Speech: Nuclear Disarmament
In the 1980s the call for nuclear disarmament resonated around the planet. In Australia Palm Sunday rallies attracted hundreds and hundreds of thousands of people and prominent people added their voice to the public discourse that recognised that ridding the world of nuclear weapons was a key priority. Three decades on, the issue of nuclear disarmament is not the priority it was, but the threat remains just as real.
The good news is that this campaign is gaining renewed energy, and in my state of New South Wales a number of Sydney peace groups regularly raise their concerns with me. This discourse has added vigour and analysis. Since the visit of the Japanese Prime Minister, Mr Abe, a number of people have expressed to me their disquiet about some of the comments that Prime Minister Abe and Prime Minister Tony Abbott made about military cooperation and they have also raised their continuing concern about the Australian-US military alliance.
One colleague reminded me of a statement issued last year by former Prime Minister Malcolm Fraser. It is very relevant to be reminded of his words. I want to share some of them with the Senate, because, considering the comments that were made last week in our joint sitting, I think we should reflect on them. These comments were made in May last year. Former Prime Minister Malcolm Fraser stated:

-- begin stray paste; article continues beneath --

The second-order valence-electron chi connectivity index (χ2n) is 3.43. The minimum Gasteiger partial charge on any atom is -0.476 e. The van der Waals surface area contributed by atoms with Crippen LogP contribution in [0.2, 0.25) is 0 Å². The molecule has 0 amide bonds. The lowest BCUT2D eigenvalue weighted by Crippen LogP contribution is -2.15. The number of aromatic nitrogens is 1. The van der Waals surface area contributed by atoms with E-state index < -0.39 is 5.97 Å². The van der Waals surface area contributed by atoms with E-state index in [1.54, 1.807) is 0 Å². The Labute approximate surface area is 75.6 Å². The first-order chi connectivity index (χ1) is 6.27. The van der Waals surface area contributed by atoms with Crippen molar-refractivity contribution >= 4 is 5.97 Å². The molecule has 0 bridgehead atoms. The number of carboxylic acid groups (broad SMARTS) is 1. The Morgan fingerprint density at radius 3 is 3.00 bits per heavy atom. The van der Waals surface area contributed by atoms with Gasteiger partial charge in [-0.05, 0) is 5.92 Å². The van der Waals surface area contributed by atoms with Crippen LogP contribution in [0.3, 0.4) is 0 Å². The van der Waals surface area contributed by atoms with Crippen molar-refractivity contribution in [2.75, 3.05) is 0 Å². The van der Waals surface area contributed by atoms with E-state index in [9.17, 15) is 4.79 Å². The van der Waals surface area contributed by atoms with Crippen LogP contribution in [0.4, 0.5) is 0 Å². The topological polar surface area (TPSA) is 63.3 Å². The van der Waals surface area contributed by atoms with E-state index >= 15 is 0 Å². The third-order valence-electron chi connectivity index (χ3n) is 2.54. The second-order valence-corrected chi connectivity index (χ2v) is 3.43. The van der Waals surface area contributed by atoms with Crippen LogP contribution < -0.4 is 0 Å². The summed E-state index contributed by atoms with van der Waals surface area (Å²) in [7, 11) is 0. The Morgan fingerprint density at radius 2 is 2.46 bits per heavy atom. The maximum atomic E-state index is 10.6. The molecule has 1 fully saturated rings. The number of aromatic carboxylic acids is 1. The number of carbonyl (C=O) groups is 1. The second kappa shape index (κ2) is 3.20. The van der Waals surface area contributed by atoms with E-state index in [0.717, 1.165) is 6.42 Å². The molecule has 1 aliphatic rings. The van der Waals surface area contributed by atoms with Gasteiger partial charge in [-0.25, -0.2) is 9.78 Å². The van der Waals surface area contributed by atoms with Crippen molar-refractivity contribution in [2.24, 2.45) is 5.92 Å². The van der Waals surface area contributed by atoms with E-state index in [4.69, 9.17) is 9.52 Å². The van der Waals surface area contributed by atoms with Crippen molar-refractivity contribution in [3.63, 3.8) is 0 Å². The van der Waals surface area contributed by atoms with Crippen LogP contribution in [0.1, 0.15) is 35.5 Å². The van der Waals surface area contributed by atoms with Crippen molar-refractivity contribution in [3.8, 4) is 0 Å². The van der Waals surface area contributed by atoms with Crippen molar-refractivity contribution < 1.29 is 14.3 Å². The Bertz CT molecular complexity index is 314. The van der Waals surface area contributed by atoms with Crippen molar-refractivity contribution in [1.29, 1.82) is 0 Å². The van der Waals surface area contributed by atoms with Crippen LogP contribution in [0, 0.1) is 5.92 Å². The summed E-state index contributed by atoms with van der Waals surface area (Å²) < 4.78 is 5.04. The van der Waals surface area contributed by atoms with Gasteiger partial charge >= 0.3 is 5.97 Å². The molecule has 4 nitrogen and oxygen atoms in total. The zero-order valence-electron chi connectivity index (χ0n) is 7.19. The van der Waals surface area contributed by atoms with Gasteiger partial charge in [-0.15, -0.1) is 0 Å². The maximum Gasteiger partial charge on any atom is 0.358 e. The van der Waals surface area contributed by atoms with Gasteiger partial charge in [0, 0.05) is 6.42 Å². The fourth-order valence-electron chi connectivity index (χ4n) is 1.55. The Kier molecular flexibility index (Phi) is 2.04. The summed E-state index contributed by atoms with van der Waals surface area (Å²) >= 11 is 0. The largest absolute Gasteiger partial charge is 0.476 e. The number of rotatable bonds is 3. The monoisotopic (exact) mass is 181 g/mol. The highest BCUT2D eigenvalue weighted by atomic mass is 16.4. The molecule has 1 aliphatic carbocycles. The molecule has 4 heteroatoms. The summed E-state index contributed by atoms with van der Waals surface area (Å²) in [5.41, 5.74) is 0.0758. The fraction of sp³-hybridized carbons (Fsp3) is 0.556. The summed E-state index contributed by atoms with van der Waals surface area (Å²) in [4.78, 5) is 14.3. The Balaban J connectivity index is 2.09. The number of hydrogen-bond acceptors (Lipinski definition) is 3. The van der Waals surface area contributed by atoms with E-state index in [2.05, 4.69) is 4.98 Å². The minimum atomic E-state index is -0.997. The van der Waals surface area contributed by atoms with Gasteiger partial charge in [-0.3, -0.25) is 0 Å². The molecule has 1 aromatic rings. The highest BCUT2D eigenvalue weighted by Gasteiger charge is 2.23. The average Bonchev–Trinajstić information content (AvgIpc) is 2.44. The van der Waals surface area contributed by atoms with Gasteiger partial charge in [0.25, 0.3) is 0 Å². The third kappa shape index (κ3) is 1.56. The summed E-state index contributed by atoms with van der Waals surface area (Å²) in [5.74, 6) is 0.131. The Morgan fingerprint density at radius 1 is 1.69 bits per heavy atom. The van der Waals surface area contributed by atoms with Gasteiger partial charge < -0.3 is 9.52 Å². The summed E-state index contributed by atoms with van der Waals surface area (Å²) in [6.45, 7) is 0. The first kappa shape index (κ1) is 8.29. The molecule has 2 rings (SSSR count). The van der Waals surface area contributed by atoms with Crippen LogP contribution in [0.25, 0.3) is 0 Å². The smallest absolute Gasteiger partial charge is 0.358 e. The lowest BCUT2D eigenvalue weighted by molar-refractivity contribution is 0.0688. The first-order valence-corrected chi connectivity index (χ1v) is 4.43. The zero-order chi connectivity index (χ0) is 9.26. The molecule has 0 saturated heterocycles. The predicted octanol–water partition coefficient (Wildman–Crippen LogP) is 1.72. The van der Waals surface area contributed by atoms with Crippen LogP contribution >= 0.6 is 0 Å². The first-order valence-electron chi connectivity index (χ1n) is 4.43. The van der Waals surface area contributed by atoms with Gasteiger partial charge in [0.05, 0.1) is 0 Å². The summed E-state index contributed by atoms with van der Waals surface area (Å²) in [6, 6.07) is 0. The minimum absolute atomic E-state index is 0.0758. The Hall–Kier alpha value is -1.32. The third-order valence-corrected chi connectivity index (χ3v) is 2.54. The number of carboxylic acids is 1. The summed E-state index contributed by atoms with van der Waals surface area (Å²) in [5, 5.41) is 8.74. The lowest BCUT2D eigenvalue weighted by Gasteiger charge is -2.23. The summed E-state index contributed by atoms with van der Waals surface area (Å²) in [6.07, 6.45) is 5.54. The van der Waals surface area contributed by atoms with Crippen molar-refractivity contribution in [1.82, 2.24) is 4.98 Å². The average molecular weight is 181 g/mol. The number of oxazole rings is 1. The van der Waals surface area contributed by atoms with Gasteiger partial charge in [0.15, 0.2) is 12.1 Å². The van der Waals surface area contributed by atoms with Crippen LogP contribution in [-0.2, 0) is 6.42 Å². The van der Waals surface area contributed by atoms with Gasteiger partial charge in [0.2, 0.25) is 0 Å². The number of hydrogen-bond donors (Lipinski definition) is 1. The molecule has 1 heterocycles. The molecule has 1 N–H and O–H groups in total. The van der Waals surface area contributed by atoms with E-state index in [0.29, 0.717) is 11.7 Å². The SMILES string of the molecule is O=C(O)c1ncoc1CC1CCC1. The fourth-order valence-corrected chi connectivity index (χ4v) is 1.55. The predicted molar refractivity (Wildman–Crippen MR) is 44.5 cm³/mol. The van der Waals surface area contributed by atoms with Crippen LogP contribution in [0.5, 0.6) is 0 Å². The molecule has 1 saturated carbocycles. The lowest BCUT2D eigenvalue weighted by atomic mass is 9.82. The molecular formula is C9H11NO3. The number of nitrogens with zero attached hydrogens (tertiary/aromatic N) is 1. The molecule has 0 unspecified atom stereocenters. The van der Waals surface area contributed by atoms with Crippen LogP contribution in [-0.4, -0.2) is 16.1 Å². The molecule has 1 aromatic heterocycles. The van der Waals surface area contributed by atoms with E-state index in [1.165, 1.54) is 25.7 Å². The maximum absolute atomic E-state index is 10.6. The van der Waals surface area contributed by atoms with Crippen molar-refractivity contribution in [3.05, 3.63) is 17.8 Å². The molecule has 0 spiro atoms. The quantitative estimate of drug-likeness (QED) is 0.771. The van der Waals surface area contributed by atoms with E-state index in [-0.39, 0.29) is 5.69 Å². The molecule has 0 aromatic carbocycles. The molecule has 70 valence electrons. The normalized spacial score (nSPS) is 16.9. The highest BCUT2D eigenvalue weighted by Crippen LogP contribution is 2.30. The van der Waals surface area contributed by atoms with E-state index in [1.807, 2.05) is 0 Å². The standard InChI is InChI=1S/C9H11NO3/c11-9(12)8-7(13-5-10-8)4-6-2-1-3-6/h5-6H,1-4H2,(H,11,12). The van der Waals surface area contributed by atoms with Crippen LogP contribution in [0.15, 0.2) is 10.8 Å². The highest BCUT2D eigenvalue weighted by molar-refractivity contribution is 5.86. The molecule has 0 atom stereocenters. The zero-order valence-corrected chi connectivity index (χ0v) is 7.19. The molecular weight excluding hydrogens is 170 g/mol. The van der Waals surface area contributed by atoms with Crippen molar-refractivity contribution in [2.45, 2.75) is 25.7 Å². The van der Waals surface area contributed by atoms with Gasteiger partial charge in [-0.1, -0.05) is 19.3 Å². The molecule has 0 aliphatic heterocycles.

Australians should be profoundly concerned that our government is today doing more to increase the dangers of nuclear weapons being used than it is helping to ban them. Its professed support for nuclear disarmament is contradicted by its actions. We claim the protection of US nuclear weapons, despite there being no agreement or treaty giving the concept of 'extended nuclear deterrence' any credibility. We support continued investments in US nuclear weapons and willingness to use them, despite this making us a nuclear target.
Mr Fraser went on:
We are dramatically ramping up Australia as a subservient US military base, with growing spy, surveillance and communications facilities; increasing military exercising; US troops on permanent rotation; plans for drones based on the Cocos Islands; and possibly a US aircraft carrier taskforce in Fremantle. We are accomplices to a hazardous and provocative US policy of containment of China, which risks a new cold war. We, our children and the world deserve better.